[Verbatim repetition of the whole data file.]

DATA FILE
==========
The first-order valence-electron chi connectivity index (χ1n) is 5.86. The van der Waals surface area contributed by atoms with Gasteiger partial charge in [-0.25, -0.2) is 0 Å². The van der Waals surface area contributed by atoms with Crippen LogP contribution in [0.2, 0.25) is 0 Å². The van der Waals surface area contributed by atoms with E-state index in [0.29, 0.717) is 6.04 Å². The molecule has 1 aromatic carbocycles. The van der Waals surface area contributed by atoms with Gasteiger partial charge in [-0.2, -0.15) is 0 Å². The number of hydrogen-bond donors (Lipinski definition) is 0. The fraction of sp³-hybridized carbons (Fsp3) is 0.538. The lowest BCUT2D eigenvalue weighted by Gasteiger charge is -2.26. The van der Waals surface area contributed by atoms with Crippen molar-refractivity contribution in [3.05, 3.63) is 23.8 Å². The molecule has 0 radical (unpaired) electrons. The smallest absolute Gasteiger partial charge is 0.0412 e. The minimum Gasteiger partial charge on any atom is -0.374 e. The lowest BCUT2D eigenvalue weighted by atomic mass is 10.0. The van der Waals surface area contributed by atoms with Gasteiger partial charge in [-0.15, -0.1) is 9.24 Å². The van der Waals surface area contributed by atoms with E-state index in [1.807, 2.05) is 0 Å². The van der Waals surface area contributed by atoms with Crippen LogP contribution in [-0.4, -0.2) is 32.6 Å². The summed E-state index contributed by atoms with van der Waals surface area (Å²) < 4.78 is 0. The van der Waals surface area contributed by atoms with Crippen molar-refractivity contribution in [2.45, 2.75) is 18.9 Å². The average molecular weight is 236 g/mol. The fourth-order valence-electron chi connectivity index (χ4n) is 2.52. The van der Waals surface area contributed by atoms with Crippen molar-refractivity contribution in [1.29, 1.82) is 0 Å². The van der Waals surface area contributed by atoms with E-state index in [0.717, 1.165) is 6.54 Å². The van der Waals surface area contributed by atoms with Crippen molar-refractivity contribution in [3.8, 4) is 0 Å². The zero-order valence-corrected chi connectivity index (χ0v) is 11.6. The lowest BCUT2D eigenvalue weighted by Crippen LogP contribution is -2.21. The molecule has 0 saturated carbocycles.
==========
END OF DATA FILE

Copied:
The first-order valence-electron chi connectivity index (χ1n) is 5.86. The van der Waals surface area contributed by atoms with Gasteiger partial charge in [-0.25, -0.2) is 0 Å². The van der Waals surface area contributed by atoms with Crippen LogP contribution in [0.2, 0.25) is 0 Å². The van der Waals surface area contributed by atoms with E-state index in [0.29, 0.717) is 6.04 Å². The molecule has 1 aromatic carbocycles. The van der Waals surface area contributed by atoms with Gasteiger partial charge in [-0.2, -0.15) is 0 Å². The number of hydrogen-bond donors (Lipinski definition) is 0. The fraction of sp³-hybridized carbons (Fsp3) is 0.538. The lowest BCUT2D eigenvalue weighted by Gasteiger charge is -2.26. The van der Waals surface area contributed by atoms with Crippen molar-refractivity contribution in [3.05, 3.63) is 23.8 Å². The molecule has 0 radical (unpaired) electrons. The smallest absolute Gasteiger partial charge is 0.0412 e. The minimum Gasteiger partial charge on any atom is -0.374 e. The lowest BCUT2D eigenvalue weighted by atomic mass is 10.0. The van der Waals surface area contributed by atoms with Gasteiger partial charge in [-0.15, -0.1) is 9.24 Å². The van der Waals surface area contributed by atoms with E-state index in [1.807, 2.05) is 0 Å². The van der Waals surface area contributed by atoms with Crippen LogP contribution in [-0.4, -0.2) is 32.6 Å². The summed E-state index contributed by atoms with van der Waals surface area (Å²) < 4.78 is 0. The van der Waals surface area contributed by atoms with Crippen molar-refractivity contribution in [2.45, 2.75) is 18.9 Å². The average molecular weight is 236 g/mol. The fourth-order valence-electron chi connectivity index (χ4n) is 2.52. The van der Waals surface area contributed by atoms with Crippen molar-refractivity contribution in [1.29, 1.82) is 0 Å². The van der Waals surface area contributed by atoms with E-state index in [0.717, 1.165) is 6.54 Å². The van der Waals surface area contributed by atoms with Crippen molar-refractivity contribution in [3.8, 4) is 0 Å². The zero-order valence-corrected chi connectivity index (χ0v) is 11.6. The lowest BCUT2D eigenvalue weighted by Crippen LogP contribution is -2.21. The molecule has 0 saturated carbocycles.